Forget The Good News, This Time It’s About The Drama

The last time the folks over at invited me on their program, it was to talk about the good news stories in the field. But in the wake of this season’s bumper crop of labor disputes, it’s time to take a longer, harder look at the reality surrounding some of those scenarios. Granted, if you’re expecting some sort of Fox News for Culture approach*, then prepare for disappointment.

Instead, I expect it to be more akin to the sort of Minnesota Orchestra Redline Agreement analysis we started earlier this week, but in talking head format. And since the show isn’t until Sunday morning, you have a bit of time to let me know what you think the show should cover. So don’t be shy, take a moment to send in a comment with your suggestion(s).


The crew from and me.


Sunday, October 28th at 11:00am(ish) Eastern.


The 2012/13 bumper crop of labor disputes.


*From me at least, I can’t speak for the SoundNotion crew.

About Drew McManus

"I hear that every time you show up to work with an orchestra, people get fired." Those were the first words out of an executive's mouth after her board chair introduced us. That executive is now a dear colleague and friend but the day that consulting contract began with her orchestra, she was convinced I was a hatchet-man brought in by the board to clean house.

I understand where the trepidation comes from as a great deal of my consulting and technology provider work for arts organizations involves due diligence, separating fact from fiction, interpreting spin, as well as performance review and oversight. So yes, sometimes that work results in one or two individuals "aggressively embracing career change" but far more often than not, it reinforces and clarifies exactly what works and why.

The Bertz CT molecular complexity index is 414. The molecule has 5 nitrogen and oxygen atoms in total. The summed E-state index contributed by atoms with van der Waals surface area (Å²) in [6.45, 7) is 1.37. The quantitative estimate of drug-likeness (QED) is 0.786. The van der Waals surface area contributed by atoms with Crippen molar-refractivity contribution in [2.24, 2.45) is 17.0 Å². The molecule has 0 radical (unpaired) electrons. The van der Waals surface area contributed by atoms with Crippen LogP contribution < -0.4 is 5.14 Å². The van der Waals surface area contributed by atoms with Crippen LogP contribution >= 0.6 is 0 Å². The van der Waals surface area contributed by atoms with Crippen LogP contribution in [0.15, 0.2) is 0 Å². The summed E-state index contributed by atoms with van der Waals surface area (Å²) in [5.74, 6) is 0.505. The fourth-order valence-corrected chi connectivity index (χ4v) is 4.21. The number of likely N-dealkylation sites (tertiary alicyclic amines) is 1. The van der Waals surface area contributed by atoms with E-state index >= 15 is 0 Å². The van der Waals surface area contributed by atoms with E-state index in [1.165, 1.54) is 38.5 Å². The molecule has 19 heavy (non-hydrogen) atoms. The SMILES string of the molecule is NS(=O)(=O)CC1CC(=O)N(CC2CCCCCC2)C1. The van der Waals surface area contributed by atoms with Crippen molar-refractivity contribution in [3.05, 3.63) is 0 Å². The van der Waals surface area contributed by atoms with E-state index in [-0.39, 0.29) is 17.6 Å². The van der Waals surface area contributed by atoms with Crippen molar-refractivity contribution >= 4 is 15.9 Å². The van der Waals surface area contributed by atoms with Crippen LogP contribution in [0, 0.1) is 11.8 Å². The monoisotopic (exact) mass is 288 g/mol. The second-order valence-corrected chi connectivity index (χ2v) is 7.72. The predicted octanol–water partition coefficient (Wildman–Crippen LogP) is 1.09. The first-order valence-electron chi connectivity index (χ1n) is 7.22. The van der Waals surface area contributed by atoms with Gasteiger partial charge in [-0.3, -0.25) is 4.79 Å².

In short, it doesn't matter if you know where all the bodies are buried if you can't keep your own clients out of the ground, and I'm fortunate enough to say that for more than 15 years, I've done exactly that for groups of all budget size from Qatar to Kathmandu.

For fun, I write a daily blog about the orchestra business, provide a platform for arts insiders to speak their mind, keep track of what people in this business get paid, help write a satirical cartoon about orchestra life, hack the arts, and love a good coffee drink.

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9 thoughts on “Forget The Good News, This Time It’s About The Drama”

  1. Maybe a comparison of orchestra approaches to deficits & negotiation tactics/styles say Indy, MN &/or Atlanta (lockouts) vs. Chicago (strikes) vs. Jax (play & talk) vs. Toronto & Baltimore (not looking at salary cuts). Okay, that may take more time than you have.

  2. Here’s a question for them to cover: Why is it the musicians who are punished for the failures of management and/or boards?

    After all, the musicians do their jobs, which is to create music, yet they are the ones being locked out, denied pay, and denied health insurance.

    Management and/or the boards are the ones who are failing at their jobs, a major one being raising the funds to pay the musicians. Yet are they the ones being locked out of their jobs and being denied health insurance? No.

    By locking out the musicians, management and/or the boards are failing at their raison d’être, which is to facilitate the production of live music.

    This important fact is rarely discussed.

  3. When did tone-deafness become a management practice? MO is still asking donors to pony up while they have their boots on the necks of musicians. It seems such an incredible disconnect…”We thank our patrons for their continued support…hey, players? Would you keep that shouting down, please? We’re trying to run a business here.”
    Management seems confident that players don’t matter and patrons don’t care.

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